“She made me more sure of my individuality,” Atoms said. “Sometimes I deal with impostor syndrome, and I feel like I’m not making any progress or something. And I’m just like, ‘I need a sign or something. to show me that I’m like, on the right path right now.’ And it happened.”
Although chaotic. Atoms said Amaarae reached out to her via Instagram direct messages to see if they could work together in Nashville. Without a doubt, Atoms reached out to anyone — including an ex-partner — she knew with a car that could make the 3.5-hour trip with her. After failed attempts, she decided to take her mother’s car and arrived in time to work with the “Sad Girlz Luv Money” singer.
“I just lost hope because [the car] almost broke. I was like, ‘Jesus, please get behind the wheel,'” Atoms said. “If I know what I want, I’ll find a way to get it.”
“I stayed true to myself”
This confident confidence is evident in Atoms’ lyrics.
As in her song “Kim Possible”, inspired by the 2000s cartoon, she says: “Call me, beep me, if you want to join me, don’t waste my time/ The guys want to copy, but they sloppy, what’s that to a penny?” Atoms knows his worth and revels in it.
Her song, “POP AB**** LIKE A COLLAR” is written from her beloved dog Benji’s perspective of how cocky attitudes are beneath her. She raps, “I don’t care about your VLONE or your Prada / Spending all the f***** rent money on zippers and bottles.”
The audio below contains content that some may find offensive.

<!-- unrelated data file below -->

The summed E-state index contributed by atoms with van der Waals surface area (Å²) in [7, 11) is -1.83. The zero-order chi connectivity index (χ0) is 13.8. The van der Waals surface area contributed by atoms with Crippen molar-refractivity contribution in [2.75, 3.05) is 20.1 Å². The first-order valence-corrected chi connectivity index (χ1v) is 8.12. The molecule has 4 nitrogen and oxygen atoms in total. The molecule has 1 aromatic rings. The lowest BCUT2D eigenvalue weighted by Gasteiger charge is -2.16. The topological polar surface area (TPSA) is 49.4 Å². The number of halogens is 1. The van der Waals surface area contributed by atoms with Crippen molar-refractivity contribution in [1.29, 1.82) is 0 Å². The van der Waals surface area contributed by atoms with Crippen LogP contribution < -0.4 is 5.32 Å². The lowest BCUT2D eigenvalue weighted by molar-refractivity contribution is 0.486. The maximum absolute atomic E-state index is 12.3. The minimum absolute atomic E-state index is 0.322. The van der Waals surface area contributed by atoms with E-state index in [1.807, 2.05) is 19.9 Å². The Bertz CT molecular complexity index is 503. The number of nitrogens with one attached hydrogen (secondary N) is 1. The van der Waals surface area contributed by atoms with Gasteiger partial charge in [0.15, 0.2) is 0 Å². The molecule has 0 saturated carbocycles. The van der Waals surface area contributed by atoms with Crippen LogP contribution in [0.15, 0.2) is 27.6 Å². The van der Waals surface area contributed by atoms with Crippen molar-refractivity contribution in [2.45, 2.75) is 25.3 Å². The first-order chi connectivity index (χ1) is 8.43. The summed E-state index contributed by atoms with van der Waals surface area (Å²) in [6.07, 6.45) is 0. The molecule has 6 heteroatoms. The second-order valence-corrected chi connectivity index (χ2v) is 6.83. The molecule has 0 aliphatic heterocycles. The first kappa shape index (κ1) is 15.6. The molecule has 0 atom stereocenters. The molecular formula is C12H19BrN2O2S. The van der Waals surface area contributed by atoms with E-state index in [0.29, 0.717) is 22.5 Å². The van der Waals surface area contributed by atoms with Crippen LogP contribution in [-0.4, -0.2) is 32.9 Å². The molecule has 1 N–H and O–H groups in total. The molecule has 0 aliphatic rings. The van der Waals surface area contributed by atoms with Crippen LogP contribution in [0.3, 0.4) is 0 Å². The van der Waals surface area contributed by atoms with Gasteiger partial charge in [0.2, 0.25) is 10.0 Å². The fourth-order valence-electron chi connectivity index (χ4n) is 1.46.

Her fans, she said, can’t get enough of her poignant and humorous anthems. The dangers of being creative on social media, she said, are the expectation of continually churning out content at a pace that is not conducive to one’s personal growth.
“It takes me 15 minutes to write a song, spontaneously. Someone was like, ‘You need direction, and I was listening to my stuff, and I noticed my songs don’t really have direction. But that’s me,” she said.
For Atoms, whatever is next for her, wherever she chooses, she is sure she will get there.
As she continues down the winding path of finding herself and perfecting her niche, Atoms releases new music to Soundcloud whenever she wants, at her own pace.
“I stayed true to myself and did what I thought was right for me, and here I am. Imagine if everyone stopped listening to the world and started being themselves,” a- she declared. “It was all just exploration.”
Astrid Kayembe covers South Memphis, Whitehaven and Westwood. She can be reached at [email protected], (901) 304-7929 or on Twitter @astridkayembe_.